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Trump Official Wrong About Warming, Again

In an interview on CNBC, Energy Secretary Rick Perry said carbon dioxide is not “the primary control knob” for the Earth’s temperature and climate. But scientists say it’s “extremely likely” that human activity — primarily CO2 emissions — is the main cause of global warming.

Perry made his claim during an interview with Joe Kernen on CNBC.

Kernen, June 19: Do you believe CO2 is the primary control knob for the temperature of the Earth and for, for the climate?

Perry: No, most likely the primary control knob is the ocean waters and this environment that we live in.

Perry is not the first member of the Trump administration to make this claim. Back in March, Environmental Protection Agency head Scott Pruitt said, “I would not agree that [CO2 is] a primary contributor to the, to the global warming that we see.”

But as we have written time and again, the U.N.’s Intergovernmental Panel on Climate Change’s fifth assessment report says it’s “extremely likely” (at least 95 percent probable) that more than half of the observed temperature increase since the mid-20th century is due to human, or anthropogenic, activity.

What does “human activity” entail? The IPCC sums it up like this:

IPCC, 2014: Anthropogenic greenhouse gas emissions have increased since the pre-industrial era, driven largely by economic and population growth, and are now higher than ever. This has led to atmospheric concentrations of carbon dioxide, methane and nitrous oxide that are unprecedented in at least the last 800,000 years. Their effects, together with those of other anthropogenic drivers, have been detected throughout the climate system and are extremely likely to have been the dominant cause of the observed warming since the mid-20th century.

The report adds, “Emissions of CO2 from fossil fuel combustion and industrial processes contributed about 78% of the total GHG emissions increase from 1970 to 2010.”

This means that, among all of the human activities that contribute to global warming, emitting CO2 makes the largest contribution. Still, there are other drivers, such as deforestation, the decomposition of wastes in landfills and agriculture.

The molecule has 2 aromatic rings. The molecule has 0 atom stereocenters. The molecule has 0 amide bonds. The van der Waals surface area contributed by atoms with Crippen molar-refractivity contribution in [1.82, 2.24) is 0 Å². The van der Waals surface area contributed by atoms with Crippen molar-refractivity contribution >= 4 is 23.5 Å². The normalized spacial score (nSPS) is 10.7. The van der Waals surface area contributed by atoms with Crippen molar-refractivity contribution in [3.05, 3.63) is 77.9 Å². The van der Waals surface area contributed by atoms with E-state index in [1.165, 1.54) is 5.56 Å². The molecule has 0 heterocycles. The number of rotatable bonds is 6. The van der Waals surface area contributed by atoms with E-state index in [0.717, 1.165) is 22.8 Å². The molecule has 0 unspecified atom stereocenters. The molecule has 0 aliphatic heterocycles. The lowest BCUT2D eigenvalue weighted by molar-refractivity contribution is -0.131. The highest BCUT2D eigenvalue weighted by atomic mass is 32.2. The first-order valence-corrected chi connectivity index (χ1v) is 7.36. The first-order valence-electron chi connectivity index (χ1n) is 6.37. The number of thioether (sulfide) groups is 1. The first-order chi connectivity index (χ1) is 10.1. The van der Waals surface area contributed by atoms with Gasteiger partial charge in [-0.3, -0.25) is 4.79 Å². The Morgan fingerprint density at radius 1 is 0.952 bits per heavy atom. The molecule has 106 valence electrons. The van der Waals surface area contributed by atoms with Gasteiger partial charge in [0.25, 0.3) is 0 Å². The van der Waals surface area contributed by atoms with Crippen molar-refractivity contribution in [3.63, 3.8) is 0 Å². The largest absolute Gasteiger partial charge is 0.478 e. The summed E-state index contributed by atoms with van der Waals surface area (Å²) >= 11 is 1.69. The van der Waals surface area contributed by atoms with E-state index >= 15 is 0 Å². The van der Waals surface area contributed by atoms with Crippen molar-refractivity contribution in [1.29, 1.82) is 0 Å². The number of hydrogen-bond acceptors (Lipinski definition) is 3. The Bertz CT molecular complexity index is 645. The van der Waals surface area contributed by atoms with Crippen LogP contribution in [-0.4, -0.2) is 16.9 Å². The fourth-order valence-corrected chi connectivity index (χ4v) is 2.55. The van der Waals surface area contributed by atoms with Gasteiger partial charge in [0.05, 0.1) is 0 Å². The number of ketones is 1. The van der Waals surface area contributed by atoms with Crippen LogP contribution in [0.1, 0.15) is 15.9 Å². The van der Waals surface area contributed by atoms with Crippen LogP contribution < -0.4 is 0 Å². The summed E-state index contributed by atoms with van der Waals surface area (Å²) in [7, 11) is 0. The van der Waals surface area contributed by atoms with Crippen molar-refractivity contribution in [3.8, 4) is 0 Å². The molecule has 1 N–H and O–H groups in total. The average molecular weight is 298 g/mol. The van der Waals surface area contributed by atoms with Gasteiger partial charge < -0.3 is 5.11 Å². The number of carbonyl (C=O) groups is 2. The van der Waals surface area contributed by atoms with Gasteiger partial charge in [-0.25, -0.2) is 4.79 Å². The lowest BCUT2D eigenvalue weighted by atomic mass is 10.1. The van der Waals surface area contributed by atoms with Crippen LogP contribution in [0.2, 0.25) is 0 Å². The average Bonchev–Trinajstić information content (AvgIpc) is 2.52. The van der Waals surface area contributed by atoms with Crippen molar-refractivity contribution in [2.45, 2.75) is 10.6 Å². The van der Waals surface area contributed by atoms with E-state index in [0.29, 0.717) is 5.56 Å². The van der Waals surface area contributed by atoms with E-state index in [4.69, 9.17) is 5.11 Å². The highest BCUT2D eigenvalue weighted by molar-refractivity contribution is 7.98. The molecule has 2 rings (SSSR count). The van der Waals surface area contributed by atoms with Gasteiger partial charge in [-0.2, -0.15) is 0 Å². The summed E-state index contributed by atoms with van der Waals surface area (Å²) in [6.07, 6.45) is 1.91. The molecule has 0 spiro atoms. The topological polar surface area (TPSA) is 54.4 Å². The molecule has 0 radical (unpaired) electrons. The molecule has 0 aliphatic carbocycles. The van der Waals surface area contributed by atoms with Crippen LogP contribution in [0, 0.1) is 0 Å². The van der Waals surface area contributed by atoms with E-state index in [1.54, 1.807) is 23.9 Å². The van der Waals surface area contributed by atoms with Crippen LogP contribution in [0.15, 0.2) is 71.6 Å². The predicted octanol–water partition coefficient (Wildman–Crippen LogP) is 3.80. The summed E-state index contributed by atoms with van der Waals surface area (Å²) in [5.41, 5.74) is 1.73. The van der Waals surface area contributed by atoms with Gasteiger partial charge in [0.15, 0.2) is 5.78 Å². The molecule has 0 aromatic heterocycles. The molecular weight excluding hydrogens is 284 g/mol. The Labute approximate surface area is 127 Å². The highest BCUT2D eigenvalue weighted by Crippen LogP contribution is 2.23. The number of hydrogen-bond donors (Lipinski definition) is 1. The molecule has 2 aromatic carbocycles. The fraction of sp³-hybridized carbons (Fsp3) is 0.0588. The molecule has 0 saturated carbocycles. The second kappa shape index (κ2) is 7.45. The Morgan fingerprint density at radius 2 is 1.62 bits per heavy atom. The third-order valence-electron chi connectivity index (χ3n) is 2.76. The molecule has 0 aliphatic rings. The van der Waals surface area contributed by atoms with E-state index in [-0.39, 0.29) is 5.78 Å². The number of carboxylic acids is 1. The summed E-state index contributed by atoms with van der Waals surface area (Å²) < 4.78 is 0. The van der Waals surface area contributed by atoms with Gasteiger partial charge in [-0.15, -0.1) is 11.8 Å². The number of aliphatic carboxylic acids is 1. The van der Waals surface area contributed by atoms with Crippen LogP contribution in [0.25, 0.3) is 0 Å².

What about the oceans’ role in global warming? Perry got it backward.

The oceans play a “central role in stabilizing Earth’s climate system” by storing and releasing heat over long periods of time, explains the National Oceanic and Atmospheric Administration. And the oceans have stored the majority of the excess heat trapped by increased greenhouse gases in the atmosphere due to human activities.

But this “heat energy eventually re-enters the rest of the Earth system by melting ice shelves, evaporating water, or directly reheating the atmosphere,” adds NOAA. “Thus, heat energy in the ocean can warm the planet for decades after it was absorbed.”

In other words, “Though the atmosphere has been spared from the full extent of global warming for now, heat already stored in the ocean will eventually be released, committing Earth to additional warming in the future,” says NOAA.

One last point: Perry also said, “Are we going to continue to have innovation that helps to effect in a positive way our environment? Absolutely,” adding, “I’m excited about what we’re going to see coming out of our national labs, coming out of the private sector, working in concert with private, or I should say, public and private sector opportunities.”

But under Trump’s proposed budget, the Department of Energy’s Office of Science would lose $900 million of its roughly $5 billion budget — an 18 percent decrease. That office funds research at more than 300 universities and institutes, as well as 10 of the DOE’s 17 national labs, according to the department’s website.

So it’s unclear at this point how much the public sector will be able to contribute to innovation compared with past years.

Editor’s Note: SciCheck is made possible by a grant from the Stanton Foundation.